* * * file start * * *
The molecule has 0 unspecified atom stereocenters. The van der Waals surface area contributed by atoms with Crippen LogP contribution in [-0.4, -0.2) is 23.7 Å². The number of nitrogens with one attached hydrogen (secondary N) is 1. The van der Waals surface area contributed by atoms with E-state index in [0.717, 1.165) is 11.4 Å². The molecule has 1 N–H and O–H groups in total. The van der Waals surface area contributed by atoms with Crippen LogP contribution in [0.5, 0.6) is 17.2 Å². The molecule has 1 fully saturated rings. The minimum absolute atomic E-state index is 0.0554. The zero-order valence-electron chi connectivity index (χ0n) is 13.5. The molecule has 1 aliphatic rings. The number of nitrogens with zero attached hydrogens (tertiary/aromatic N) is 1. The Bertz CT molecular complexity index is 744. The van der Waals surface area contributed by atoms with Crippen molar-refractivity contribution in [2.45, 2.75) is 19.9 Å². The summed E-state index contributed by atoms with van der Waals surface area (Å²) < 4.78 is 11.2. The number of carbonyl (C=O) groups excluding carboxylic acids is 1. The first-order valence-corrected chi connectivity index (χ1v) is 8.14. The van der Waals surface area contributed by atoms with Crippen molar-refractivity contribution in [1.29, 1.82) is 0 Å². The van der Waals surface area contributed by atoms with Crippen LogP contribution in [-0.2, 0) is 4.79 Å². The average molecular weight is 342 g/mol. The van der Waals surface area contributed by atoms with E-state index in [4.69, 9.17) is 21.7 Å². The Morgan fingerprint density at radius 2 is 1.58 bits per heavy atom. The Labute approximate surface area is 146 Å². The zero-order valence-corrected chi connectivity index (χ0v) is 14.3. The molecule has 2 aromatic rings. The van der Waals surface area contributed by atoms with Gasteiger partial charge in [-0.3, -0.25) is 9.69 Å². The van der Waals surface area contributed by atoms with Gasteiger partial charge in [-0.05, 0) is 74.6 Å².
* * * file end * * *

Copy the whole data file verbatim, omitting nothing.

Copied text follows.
The molecule has 0 unspecified atom stereocenters. The van der Waals surface area contributed by atoms with Crippen LogP contribution in [-0.4, -0.2) is 23.7 Å². The number of nitrogens with one attached hydrogen (secondary N) is 1. The van der Waals surface area contributed by atoms with E-state index in [0.717, 1.165) is 11.4 Å². The molecule has 1 N–H and O–H groups in total. The van der Waals surface area contributed by atoms with Crippen LogP contribution in [0.5, 0.6) is 17.2 Å². The molecule has 1 fully saturated rings. The minimum absolute atomic E-state index is 0.0554. The zero-order valence-electron chi connectivity index (χ0n) is 13.5. The molecule has 1 aliphatic rings. The number of nitrogens with zero attached hydrogens (tertiary/aromatic N) is 1. The Bertz CT molecular complexity index is 744. The van der Waals surface area contributed by atoms with Crippen molar-refractivity contribution in [2.45, 2.75) is 19.9 Å². The summed E-state index contributed by atoms with van der Waals surface area (Å²) < 4.78 is 11.2. The number of carbonyl (C=O) groups excluding carboxylic acids is 1. The first-order valence-corrected chi connectivity index (χ1v) is 8.14. The van der Waals surface area contributed by atoms with Crippen molar-refractivity contribution in [1.29, 1.82) is 0 Å². The van der Waals surface area contributed by atoms with Crippen LogP contribution in [-0.2, 0) is 4.79 Å². The average molecular weight is 342 g/mol. The van der Waals surface area contributed by atoms with E-state index in [4.69, 9.17) is 21.7 Å². The Morgan fingerprint density at radius 2 is 1.58 bits per heavy atom. The Labute approximate surface area is 146 Å². The zero-order valence-corrected chi connectivity index (χ0v) is 14.3. The molecule has 2 aromatic rings. The van der Waals surface area contributed by atoms with Gasteiger partial charge in [-0.3, -0.25) is 9.69 Å². The van der Waals surface area contributed by atoms with Gasteiger partial charge in [-0.05, 0) is 74.6 Å².